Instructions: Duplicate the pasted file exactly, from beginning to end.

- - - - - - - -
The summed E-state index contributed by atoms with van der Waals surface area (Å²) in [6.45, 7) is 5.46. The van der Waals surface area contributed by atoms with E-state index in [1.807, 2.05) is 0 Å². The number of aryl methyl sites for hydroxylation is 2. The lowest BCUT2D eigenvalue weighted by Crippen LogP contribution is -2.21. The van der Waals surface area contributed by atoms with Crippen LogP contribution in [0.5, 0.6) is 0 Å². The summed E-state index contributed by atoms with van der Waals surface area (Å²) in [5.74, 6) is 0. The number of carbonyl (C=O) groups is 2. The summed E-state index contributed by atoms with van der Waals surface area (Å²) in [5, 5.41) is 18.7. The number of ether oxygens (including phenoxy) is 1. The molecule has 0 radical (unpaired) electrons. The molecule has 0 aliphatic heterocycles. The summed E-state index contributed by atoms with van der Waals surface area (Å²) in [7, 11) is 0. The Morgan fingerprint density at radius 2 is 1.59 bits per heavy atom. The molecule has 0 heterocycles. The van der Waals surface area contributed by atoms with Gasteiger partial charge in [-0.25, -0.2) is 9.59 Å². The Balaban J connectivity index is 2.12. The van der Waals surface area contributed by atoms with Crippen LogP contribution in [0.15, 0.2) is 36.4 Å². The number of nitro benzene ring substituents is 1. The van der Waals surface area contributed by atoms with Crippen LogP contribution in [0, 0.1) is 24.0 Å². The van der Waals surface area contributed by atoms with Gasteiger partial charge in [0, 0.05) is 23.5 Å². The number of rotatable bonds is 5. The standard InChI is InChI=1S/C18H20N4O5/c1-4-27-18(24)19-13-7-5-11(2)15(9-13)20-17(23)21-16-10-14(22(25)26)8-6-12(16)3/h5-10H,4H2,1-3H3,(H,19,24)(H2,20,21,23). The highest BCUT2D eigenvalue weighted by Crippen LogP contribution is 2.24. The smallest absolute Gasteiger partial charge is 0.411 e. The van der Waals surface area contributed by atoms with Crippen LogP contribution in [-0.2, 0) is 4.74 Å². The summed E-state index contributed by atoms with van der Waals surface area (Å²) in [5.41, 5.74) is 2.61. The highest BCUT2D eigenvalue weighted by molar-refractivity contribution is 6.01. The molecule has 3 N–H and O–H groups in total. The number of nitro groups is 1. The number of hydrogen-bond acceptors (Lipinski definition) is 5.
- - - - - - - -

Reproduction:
The summed E-state index contributed by atoms with van der Waals surface area (Å²) in [6.45, 7) is 5.46. The van der Waals surface area contributed by atoms with E-state index in [1.807, 2.05) is 0 Å². The number of aryl methyl sites for hydroxylation is 2. The lowest BCUT2D eigenvalue weighted by Crippen LogP contribution is -2.21. The van der Waals surface area contributed by atoms with Crippen LogP contribution in [0.5, 0.6) is 0 Å². The summed E-state index contributed by atoms with van der Waals surface area (Å²) in [5.74, 6) is 0. The number of carbonyl (C=O) groups is 2. The summed E-state index contributed by atoms with van der Waals surface area (Å²) in [5, 5.41) is 18.7. The number of ether oxygens (including phenoxy) is 1. The molecule has 0 radical (unpaired) electrons. The molecule has 0 aliphatic heterocycles. The summed E-state index contributed by atoms with van der Waals surface area (Å²) in [7, 11) is 0. The Morgan fingerprint density at radius 2 is 1.59 bits per heavy atom. The molecule has 0 heterocycles. The van der Waals surface area contributed by atoms with Gasteiger partial charge in [-0.25, -0.2) is 9.59 Å². The Balaban J connectivity index is 2.12. The van der Waals surface area contributed by atoms with Crippen LogP contribution in [0.15, 0.2) is 36.4 Å². The number of nitro benzene ring substituents is 1. The van der Waals surface area contributed by atoms with Crippen LogP contribution in [0, 0.1) is 24.0 Å². The van der Waals surface area contributed by atoms with Gasteiger partial charge in [0, 0.05) is 23.5 Å². The number of rotatable bonds is 5. The standard InChI is InChI=1S/C18H20N4O5/c1-4-27-18(24)19-13-7-5-11(2)15(9-13)20-17(23)21-16-10-14(22(25)26)8-6-12(16)3/h5-10H,4H2,1-3H3,(H,19,24)(H2,20,21,23). The highest BCUT2D eigenvalue weighted by Crippen LogP contribution is 2.24. The smallest absolute Gasteiger partial charge is 0.411 e. The van der Waals surface area contributed by atoms with Crippen LogP contribution in [-0.2, 0) is 4.74 Å². The summed E-state index contributed by atoms with van der Waals surface area (Å²) in [5.41, 5.74) is 2.61. The highest BCUT2D eigenvalue weighted by molar-refractivity contribution is 6.01. The molecule has 3 N–H and O–H groups in total. The number of nitro groups is 1. The number of hydrogen-bond acceptors (Lipinski definition) is 5.